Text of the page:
Data analytics are an increasingly important component of decision making in any business. Whether you’re a part of a marketing team that needs to generate visuals to highlight industry trends, or you’re looking to generate financial statements, you will need an analytic program to simplify report development.
Both R and Excel are great tools to handle data analytics. Excel is already well known and used by many professionals, whereas R is an open-source programming language that’s frequently used in big data analysis with more advanced functions. When choosing between R and Excel, it’s important to understand the functions of each, and how either software can get you the results you need.
1. Ease of Use
Most people have likely already learned at least a few basic tips in Microsoft Excel. That’s what’s great about Excel – the initial learning curve is quite easy, and most can be done via point-and-click on the top panel. Once you bring your data in, it’s not too hard to make a few basic graphs or charts.
R is a programming language, meaning the initial learning curve is a bit difficult. It will take a few weeks to get used to the interface and to remember the different functions, but it becomes second-nature once you’re accustomed to it.
As Excel’s user interface is point-and-click, you’re going to have to remember where everything is. You can’t import codes and scripts as you would with R, so you’ll have to ‘reinvent the wheel’ frequently. It’s not bad if you’re doing basic stats, but it may become time-consuming with more complicated tasks.
R on the other hand, while still less user-friendly with a more intimidating user interface, is reproducible. It may take a while to write your scripts and to figure those mechanics out, but once you do, you can save the process to be used for future data sets. It’s incredibly helpful for large projects with multiple data sets, as you’ll keep everything consistent and clean, without having to re-write the script each time.
How detailed do you need to go? In Excel, you can quickly highlight a group of cells and make a simple chart for PowerPoint, but R can make some incredibly attractive, detailed visuals that will blow someone away.
It comes down to what you need your graphics to do. If you’re just looking to throw a presentation together to visualize data for your coworkers, then making simple charts in Excel will be fine. For those planning to publish your visuals to the public to really highlight your big data, then spending a bit more time in R would be worth it.
3. Price, Community, and Customization
Excel is going to run you at least $70 a year as part of Office 365, which isn’t too bad. You can get Word, PowerPoint, and other software with that package so you’re not just buying Excel. You can download free add-ins for Excel also, including options to improve visualization, among others. Excel is part of Microsoft, giving you access to their community of forums and technical help professionals.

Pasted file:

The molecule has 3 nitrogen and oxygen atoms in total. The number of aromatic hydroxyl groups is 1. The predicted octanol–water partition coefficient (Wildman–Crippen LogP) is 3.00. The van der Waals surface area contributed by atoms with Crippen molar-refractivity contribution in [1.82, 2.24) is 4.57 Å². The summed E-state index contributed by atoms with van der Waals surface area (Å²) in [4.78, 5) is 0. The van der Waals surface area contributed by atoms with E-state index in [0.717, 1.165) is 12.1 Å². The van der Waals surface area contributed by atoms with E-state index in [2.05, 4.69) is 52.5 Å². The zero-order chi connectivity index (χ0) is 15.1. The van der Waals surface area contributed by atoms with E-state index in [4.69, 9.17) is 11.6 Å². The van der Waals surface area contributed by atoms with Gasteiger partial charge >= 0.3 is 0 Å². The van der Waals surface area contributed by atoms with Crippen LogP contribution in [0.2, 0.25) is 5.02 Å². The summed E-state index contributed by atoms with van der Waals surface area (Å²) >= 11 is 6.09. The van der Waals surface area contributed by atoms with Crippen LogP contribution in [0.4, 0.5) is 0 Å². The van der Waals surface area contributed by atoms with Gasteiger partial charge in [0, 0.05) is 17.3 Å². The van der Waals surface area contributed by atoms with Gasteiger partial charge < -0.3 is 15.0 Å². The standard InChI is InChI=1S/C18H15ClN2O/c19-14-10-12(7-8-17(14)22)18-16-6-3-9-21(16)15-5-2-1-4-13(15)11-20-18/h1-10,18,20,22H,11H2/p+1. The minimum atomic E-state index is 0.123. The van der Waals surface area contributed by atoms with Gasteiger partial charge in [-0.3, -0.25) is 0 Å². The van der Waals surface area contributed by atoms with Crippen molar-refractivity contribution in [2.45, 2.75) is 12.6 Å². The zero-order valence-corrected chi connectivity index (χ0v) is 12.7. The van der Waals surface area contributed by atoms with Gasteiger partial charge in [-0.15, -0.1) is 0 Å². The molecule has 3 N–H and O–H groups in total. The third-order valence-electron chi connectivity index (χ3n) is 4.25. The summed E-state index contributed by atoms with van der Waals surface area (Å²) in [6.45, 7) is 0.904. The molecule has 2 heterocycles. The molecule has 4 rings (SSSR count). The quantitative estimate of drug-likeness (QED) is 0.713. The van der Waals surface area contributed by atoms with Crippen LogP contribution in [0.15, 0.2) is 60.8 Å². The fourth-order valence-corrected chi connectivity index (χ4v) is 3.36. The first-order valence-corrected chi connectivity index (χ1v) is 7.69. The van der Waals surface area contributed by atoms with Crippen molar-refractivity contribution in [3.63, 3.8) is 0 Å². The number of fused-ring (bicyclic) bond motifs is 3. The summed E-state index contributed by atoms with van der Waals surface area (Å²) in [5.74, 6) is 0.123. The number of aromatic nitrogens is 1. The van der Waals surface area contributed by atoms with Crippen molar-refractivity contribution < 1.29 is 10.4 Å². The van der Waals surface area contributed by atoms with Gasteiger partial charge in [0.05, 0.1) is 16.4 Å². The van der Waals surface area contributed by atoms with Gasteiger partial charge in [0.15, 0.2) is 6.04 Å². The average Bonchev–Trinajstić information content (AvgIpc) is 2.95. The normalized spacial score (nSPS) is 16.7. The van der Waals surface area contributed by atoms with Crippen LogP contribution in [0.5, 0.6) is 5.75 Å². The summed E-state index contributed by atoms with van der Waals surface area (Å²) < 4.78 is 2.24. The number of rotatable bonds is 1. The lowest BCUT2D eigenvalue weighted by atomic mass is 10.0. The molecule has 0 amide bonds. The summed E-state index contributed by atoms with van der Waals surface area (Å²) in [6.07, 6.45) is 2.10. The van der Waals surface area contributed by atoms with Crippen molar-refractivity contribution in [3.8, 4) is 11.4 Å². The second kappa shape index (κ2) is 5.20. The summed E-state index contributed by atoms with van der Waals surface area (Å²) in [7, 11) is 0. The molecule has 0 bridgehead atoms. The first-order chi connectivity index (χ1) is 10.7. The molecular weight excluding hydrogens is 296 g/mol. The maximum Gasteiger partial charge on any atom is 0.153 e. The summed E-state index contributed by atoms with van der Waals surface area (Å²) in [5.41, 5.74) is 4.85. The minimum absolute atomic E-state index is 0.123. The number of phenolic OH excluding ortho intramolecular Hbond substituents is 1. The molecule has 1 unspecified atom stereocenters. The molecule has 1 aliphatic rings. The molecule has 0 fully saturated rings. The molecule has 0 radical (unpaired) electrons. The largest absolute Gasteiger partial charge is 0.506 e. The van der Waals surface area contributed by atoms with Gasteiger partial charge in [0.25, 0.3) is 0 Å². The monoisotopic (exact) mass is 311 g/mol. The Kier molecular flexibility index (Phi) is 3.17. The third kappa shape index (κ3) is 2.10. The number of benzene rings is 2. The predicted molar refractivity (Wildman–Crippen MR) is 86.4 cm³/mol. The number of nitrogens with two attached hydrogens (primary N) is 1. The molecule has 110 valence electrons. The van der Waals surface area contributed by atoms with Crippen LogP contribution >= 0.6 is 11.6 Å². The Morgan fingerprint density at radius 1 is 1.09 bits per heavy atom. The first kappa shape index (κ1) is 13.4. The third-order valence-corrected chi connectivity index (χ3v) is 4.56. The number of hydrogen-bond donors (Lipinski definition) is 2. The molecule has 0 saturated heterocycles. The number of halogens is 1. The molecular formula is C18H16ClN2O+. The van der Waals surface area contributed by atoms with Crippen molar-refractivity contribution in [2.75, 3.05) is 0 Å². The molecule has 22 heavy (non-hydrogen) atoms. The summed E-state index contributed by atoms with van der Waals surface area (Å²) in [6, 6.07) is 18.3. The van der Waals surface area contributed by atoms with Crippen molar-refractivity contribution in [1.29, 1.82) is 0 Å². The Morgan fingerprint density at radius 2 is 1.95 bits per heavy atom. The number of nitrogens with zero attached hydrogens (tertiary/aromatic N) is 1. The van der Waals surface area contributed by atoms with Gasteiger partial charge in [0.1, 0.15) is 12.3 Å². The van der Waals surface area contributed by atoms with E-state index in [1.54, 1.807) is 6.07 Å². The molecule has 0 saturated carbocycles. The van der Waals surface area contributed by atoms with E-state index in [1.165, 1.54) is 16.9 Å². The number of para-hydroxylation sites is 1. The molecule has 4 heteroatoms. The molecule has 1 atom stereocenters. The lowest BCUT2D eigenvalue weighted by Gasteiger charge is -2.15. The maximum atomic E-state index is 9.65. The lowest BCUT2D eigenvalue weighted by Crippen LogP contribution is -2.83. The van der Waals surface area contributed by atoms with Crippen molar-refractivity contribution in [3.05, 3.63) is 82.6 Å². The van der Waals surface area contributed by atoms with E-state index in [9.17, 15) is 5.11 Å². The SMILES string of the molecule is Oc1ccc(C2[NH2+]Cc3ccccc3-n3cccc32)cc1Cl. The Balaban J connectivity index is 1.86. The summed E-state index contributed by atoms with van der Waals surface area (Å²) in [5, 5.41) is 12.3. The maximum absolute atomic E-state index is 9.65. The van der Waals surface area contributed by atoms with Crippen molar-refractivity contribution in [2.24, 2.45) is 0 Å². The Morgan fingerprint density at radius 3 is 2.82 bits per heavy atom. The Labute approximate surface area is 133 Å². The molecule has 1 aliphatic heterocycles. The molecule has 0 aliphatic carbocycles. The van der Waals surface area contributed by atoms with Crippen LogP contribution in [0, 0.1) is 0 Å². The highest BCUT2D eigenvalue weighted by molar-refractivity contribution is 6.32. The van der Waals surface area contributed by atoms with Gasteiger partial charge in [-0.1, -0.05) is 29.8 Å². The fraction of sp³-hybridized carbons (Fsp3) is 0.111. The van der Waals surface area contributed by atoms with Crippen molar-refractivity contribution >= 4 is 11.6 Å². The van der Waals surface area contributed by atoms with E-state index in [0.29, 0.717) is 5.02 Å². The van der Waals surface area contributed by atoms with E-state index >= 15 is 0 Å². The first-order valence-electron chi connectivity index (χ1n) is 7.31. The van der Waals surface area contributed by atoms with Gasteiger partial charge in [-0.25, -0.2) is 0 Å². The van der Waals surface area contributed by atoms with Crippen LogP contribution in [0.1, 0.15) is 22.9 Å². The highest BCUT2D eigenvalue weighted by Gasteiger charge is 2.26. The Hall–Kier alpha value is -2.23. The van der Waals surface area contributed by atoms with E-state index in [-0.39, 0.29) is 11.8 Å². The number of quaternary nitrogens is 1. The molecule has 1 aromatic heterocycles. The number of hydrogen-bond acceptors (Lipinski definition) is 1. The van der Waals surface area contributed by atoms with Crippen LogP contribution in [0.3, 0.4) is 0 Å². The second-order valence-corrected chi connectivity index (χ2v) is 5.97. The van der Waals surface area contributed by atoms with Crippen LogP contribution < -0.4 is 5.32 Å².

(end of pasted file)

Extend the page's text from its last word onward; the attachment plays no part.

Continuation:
R is free to download. As R is open-source and open to the public, it has gathered a vibrant community, with many forums, websites, and Reddit boards devoted to sharing resources and tips. If there’s something you want to do in R, then someone is out there to help.
R’s open source nature, engaged community, and free pricetag are welcome, but Excel’s price is affordable and the community is strong.
4. Statistical Analysis
How detailed do you want to be? What information are you looking for? If you just want to run some quick statistics and arithmetic, then Excel might be better for you since it’s an easy point-and-click away to run numbers. Though, it’s not hard to get that same info from R, either.
Pivot tables in Excel have been a buzzword the past few years, and it’s one of the program’s more useful features for stats. You can easily compute large amounts of data, define variables, and easily choose what rows/columns you want to compare and gather reports from. It’s fairly easy to make a pivot table, and it has awesome rewards.
R programming can do a lot of analysis and is great for identifying trends that you might not have thought to look for, and even deciding how reliable said statistics are. R allows you ways to clean and organize data, gives more visualization options, and if there’s a topic you want to explore, then there’s likely a way to do it in R.
Both are incredibly valuable skills that are in-demand across a variety of industries. Countless jobs are looking for applicants with at least some Excel experience (note: pivot tables look really good on a resumé), but R has a higher earning potential, and is more in-demand than Excel.
R is now the most popular programming language, making it an industry standard for data analytics and data science. If you want to enter either field, there’s a good chance you’ll need to know R. Entry-level jobs for those focusing on R also tend to make a high salary, frequently starting off with $75,000+.
When you think about it, how many job listings have you seen that require Excel? Administrative assistants, marketers, academics, and more, everyone is expected to use Excel to some degree. It’s universal and is now an expected skillset, whereas 10-15 years ago it was optional. Having a good background in Excel is still attractive on a resume and will help to land a career with a high earning potential, but there are not many jobs looking for Excel skills alone.
Summarizing R and Excel
R and Excel are beneficial in different ways. Excel starts off easier to learn and is frequently cited as the go-to program for reporting, thanks to its speed and efficiency. R is designed to handle larger data sets, to be reproducible, and to create more detailed visualizations. It’s not a question of choosing between R and Excel, but deciding which program to use for different needs.
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